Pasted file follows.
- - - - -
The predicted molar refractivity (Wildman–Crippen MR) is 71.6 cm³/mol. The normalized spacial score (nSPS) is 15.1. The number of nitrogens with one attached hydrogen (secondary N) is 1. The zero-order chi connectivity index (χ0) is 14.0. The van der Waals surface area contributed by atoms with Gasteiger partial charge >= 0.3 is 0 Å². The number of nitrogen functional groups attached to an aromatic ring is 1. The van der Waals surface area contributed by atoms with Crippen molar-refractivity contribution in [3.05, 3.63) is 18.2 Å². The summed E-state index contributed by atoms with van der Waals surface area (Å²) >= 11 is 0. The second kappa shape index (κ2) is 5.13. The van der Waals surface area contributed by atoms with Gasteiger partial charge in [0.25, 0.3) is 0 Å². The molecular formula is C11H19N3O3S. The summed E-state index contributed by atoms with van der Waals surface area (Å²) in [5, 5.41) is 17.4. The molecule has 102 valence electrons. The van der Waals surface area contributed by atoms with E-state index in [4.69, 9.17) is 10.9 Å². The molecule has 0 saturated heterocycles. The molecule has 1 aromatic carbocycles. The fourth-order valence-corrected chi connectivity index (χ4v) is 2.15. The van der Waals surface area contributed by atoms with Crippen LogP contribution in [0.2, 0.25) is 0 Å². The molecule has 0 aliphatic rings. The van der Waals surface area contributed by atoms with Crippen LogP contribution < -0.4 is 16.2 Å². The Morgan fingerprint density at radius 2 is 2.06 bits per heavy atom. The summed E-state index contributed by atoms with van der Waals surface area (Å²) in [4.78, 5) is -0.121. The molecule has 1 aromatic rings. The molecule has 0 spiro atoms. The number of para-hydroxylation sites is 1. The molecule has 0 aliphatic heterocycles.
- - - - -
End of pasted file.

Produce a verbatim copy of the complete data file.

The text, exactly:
The predicted molar refractivity (Wildman–Crippen MR) is 71.6 cm³/mol. The normalized spacial score (nSPS) is 15.1. The number of nitrogens with one attached hydrogen (secondary N) is 1. The zero-order chi connectivity index (χ0) is 14.0. The van der Waals surface area contributed by atoms with Gasteiger partial charge >= 0.3 is 0 Å². The number of nitrogen functional groups attached to an aromatic ring is 1. The van der Waals surface area contributed by atoms with Crippen molar-refractivity contribution in [3.05, 3.63) is 18.2 Å². The summed E-state index contributed by atoms with van der Waals surface area (Å²) >= 11 is 0. The second kappa shape index (κ2) is 5.13. The van der Waals surface area contributed by atoms with Gasteiger partial charge in [0.25, 0.3) is 0 Å². The molecular formula is C11H19N3O3S. The summed E-state index contributed by atoms with van der Waals surface area (Å²) in [5, 5.41) is 17.4. The molecule has 102 valence electrons. The van der Waals surface area contributed by atoms with E-state index in [4.69, 9.17) is 10.9 Å². The molecule has 0 saturated heterocycles. The molecule has 1 aromatic carbocycles. The fourth-order valence-corrected chi connectivity index (χ4v) is 2.15. The van der Waals surface area contributed by atoms with Crippen LogP contribution in [0.2, 0.25) is 0 Å². The molecule has 0 aliphatic rings. The van der Waals surface area contributed by atoms with Crippen LogP contribution < -0.4 is 16.2 Å². The Morgan fingerprint density at radius 2 is 2.06 bits per heavy atom. The summed E-state index contributed by atoms with van der Waals surface area (Å²) in [4.78, 5) is -0.121. The molecule has 1 aromatic rings. The molecule has 0 spiro atoms. The number of para-hydroxylation sites is 1. The molecule has 0 aliphatic heterocycles.